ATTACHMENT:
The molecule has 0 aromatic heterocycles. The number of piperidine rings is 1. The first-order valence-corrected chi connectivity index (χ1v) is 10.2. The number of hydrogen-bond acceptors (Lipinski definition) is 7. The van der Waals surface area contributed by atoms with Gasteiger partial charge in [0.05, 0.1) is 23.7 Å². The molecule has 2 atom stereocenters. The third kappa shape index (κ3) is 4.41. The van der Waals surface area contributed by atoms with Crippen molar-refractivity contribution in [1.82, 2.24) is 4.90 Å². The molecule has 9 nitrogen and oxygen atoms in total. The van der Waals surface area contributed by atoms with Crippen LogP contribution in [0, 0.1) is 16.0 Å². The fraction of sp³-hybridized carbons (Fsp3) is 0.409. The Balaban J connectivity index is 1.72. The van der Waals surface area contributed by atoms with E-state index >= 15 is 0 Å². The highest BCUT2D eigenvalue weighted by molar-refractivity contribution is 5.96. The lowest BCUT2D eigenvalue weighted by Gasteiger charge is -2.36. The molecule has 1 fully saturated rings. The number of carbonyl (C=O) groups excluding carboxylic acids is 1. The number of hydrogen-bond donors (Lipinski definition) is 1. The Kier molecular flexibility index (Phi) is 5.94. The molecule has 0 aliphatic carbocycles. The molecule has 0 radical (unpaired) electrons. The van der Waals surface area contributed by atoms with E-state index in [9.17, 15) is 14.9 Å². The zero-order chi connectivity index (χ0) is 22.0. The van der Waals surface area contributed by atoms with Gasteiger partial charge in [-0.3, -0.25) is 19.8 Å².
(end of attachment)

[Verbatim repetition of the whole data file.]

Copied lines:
The molecule has 0 aromatic heterocycles. The number of piperidine rings is 1. The first-order valence-corrected chi connectivity index (χ1v) is 10.2. The number of hydrogen-bond acceptors (Lipinski definition) is 7. The van der Waals surface area contributed by atoms with Gasteiger partial charge in [0.05, 0.1) is 23.7 Å². The molecule has 2 atom stereocenters. The third kappa shape index (κ3) is 4.41. The van der Waals surface area contributed by atoms with Crippen molar-refractivity contribution in [1.82, 2.24) is 4.90 Å². The molecule has 9 nitrogen and oxygen atoms in total. The van der Waals surface area contributed by atoms with Crippen LogP contribution in [0, 0.1) is 16.0 Å². The fraction of sp³-hybridized carbons (Fsp3) is 0.409. The Balaban J connectivity index is 1.72. The van der Waals surface area contributed by atoms with E-state index >= 15 is 0 Å². The highest BCUT2D eigenvalue weighted by molar-refractivity contribution is 5.96. The lowest BCUT2D eigenvalue weighted by Gasteiger charge is -2.36. The molecule has 1 fully saturated rings. The number of carbonyl (C=O) groups excluding carboxylic acids is 1. The number of hydrogen-bond donors (Lipinski definition) is 1. The Kier molecular flexibility index (Phi) is 5.94. The molecule has 0 aliphatic carbocycles. The molecule has 0 radical (unpaired) electrons. The van der Waals surface area contributed by atoms with E-state index in [9.17, 15) is 14.9 Å². The zero-order chi connectivity index (χ0) is 22.0. The van der Waals surface area contributed by atoms with Gasteiger partial charge in [-0.3, -0.25) is 19.8 Å².